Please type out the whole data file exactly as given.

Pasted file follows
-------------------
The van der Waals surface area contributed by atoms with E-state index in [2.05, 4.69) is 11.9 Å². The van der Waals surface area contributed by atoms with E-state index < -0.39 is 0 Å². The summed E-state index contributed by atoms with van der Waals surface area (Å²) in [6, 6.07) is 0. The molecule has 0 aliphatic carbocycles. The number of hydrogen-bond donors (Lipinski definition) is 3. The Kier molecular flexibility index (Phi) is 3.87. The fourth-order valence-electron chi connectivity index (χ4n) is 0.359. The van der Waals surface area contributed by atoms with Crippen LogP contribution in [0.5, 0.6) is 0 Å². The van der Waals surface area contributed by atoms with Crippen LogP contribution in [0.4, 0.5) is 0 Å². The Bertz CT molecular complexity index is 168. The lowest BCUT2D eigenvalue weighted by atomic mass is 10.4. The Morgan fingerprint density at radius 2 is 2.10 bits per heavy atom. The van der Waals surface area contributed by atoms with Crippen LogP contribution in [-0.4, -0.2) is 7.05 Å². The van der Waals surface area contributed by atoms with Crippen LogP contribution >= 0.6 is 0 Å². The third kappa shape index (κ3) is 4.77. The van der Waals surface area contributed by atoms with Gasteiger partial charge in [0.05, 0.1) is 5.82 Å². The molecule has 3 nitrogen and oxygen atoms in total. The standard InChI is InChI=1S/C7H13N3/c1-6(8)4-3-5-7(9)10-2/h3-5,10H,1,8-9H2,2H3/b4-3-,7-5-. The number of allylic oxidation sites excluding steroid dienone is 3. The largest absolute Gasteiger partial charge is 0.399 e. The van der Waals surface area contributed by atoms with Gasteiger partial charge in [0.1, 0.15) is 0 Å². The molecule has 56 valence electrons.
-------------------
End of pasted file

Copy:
The van der Waals surface area contributed by atoms with E-state index in [2.05, 4.69) is 11.9 Å². The van der Waals surface area contributed by atoms with E-state index < -0.39 is 0 Å². The summed E-state index contributed by atoms with van der Waals surface area (Å²) in [6, 6.07) is 0. The molecule has 0 aliphatic carbocycles. The number of hydrogen-bond donors (Lipinski definition) is 3. The Kier molecular flexibility index (Phi) is 3.87. The fourth-order valence-electron chi connectivity index (χ4n) is 0.359. The van der Waals surface area contributed by atoms with Crippen LogP contribution in [0.5, 0.6) is 0 Å². The van der Waals surface area contributed by atoms with Crippen LogP contribution in [0.4, 0.5) is 0 Å². The Bertz CT molecular complexity index is 168. The lowest BCUT2D eigenvalue weighted by atomic mass is 10.4. The Morgan fingerprint density at radius 2 is 2.10 bits per heavy atom. The van der Waals surface area contributed by atoms with Crippen LogP contribution in [-0.4, -0.2) is 7.05 Å². The van der Waals surface area contributed by atoms with Crippen LogP contribution >= 0.6 is 0 Å². The third kappa shape index (κ3) is 4.77. The van der Waals surface area contributed by atoms with Gasteiger partial charge in [0.05, 0.1) is 5.82 Å². The molecule has 3 nitrogen and oxygen atoms in total. The standard InChI is InChI=1S/C7H13N3/c1-6(8)4-3-5-7(9)10-2/h3-5,10H,1,8-9H2,2H3/b4-3-,7-5-. The number of allylic oxidation sites excluding steroid dienone is 3. The largest absolute Gasteiger partial charge is 0.399 e. The van der Waals surface area contributed by atoms with Gasteiger partial charge in [0.1, 0.15) is 0 Å². The molecule has 56 valence electrons.